When I was a student at MFS, I had superb English teachers like Jean Ricketts, Carolyn Hedges, Mona Darnell, and Jerry Delamater. They instilled in me an appreciation for the power of the written word. They taught me to keep it short, avoid reference errors, eschew the passive voice, and never split infinitives. I try hard to be true to those learnings—but regularly fall short.
We read books that were not part of the 1960s high school canon. The Catcher in the Rye, The Grapes of Wrath, and To Kill a Mockingbird were not on the syllabus. Those novels are—and were—great literature. But the English department chose unusual and hard titles. We felt like college students as we probed the motives of billionaire Claire Zachanassian in Durrenmatt’s The Visit and tried to connect with Lucas Beauchamp in Faulkner’s Intruder in the Dust (and we felt ever-so sophisticated in knowing that Beauchamp was pronounced “Beacham” in Jim Crow Mississippi). We explored existentialism in Waiting for Godot by Beckett and The Stranger by Camus.
Writing coherent essays based on rich, unconventional literature was a challenge. But, our assignments required us to draw on perceptions that we didn’t know we had within us, and the assignments required a degree of precision and clarity made all the more important by the ambiguity of the material. It was hard. And it was good because it was hard.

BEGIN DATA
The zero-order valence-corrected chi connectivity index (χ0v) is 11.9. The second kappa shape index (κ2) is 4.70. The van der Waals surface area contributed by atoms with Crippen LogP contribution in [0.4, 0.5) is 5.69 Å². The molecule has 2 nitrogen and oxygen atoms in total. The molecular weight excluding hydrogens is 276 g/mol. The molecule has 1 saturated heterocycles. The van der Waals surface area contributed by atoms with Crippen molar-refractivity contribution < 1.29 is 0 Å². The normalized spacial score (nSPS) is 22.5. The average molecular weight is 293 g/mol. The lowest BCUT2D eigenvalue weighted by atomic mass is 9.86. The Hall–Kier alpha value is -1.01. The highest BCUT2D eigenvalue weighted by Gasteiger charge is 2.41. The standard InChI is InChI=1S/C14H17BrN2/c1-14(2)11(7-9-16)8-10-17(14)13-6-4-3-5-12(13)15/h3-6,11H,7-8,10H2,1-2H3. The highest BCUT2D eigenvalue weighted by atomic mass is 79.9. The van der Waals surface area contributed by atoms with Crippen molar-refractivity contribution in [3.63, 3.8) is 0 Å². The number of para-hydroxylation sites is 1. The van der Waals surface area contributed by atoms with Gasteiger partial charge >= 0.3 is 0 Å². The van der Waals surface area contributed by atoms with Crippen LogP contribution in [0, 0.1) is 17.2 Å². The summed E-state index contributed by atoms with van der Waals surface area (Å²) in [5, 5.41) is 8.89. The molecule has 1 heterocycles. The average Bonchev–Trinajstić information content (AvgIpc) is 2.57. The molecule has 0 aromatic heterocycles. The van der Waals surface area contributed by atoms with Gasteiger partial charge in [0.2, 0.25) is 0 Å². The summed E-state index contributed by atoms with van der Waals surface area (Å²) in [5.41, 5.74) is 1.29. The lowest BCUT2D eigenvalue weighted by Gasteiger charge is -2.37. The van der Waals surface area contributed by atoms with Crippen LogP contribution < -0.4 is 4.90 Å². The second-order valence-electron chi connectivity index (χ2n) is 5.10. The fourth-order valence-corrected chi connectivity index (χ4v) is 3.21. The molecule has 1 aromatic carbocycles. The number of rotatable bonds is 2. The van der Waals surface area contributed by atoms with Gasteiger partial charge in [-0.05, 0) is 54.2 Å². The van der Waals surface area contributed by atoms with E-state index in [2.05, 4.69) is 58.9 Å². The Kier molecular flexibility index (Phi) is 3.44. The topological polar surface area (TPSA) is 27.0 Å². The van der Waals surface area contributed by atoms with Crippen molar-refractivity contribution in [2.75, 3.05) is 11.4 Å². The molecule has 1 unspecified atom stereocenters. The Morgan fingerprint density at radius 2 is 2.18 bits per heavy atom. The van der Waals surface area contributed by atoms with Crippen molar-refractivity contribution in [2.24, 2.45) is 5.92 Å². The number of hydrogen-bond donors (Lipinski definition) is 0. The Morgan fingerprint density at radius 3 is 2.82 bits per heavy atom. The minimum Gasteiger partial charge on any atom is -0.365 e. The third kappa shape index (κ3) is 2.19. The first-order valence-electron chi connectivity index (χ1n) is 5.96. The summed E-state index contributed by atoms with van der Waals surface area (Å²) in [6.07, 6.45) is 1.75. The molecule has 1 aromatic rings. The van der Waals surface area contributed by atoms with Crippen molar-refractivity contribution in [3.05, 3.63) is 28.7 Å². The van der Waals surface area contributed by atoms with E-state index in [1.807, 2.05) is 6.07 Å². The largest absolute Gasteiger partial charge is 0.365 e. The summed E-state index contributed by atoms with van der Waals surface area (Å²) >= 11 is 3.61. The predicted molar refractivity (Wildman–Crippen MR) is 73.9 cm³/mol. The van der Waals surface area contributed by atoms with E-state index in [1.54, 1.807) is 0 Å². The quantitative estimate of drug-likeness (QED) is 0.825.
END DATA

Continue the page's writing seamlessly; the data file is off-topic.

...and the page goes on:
As this issue of Among Friends describes, a focus on unconventional literature continues at MFS. Students consume contemporary fiction and express themselves in writing and in class discussions about works such as The Lone Ranger and Tonto Fistfight in Heaven by Sherman Alexie, The History of Love by Nicole Krauss, A Visit from the Goon Squad by Jennifer Egan, and many more.
There are practical benefits to studying mind-bending literature. Our students learn the timeless skill of being able to write—and think—clearly about complex ideas. As Tony Wagner put it in The Global Achievement Gap, the book that helped form the foundation of our 2011 Strategic Plan: “While it’s obviously important to write and speak correctly, the complaints I heard most frequently [from prominent business leaders] were more about fuzzy thinking and the lack of writing with a real voice.”
And our students do indeed benefit directly: In a 2015 survey done for us by Rockbridge Associates, 86% of our recent graduates reported being better prepared in “writing ability” than their peers in college or the workplace.
I hope you enjoy this issue exploring “What We Read, and Why We Write.”
Larry Van Meter ’68
Head of School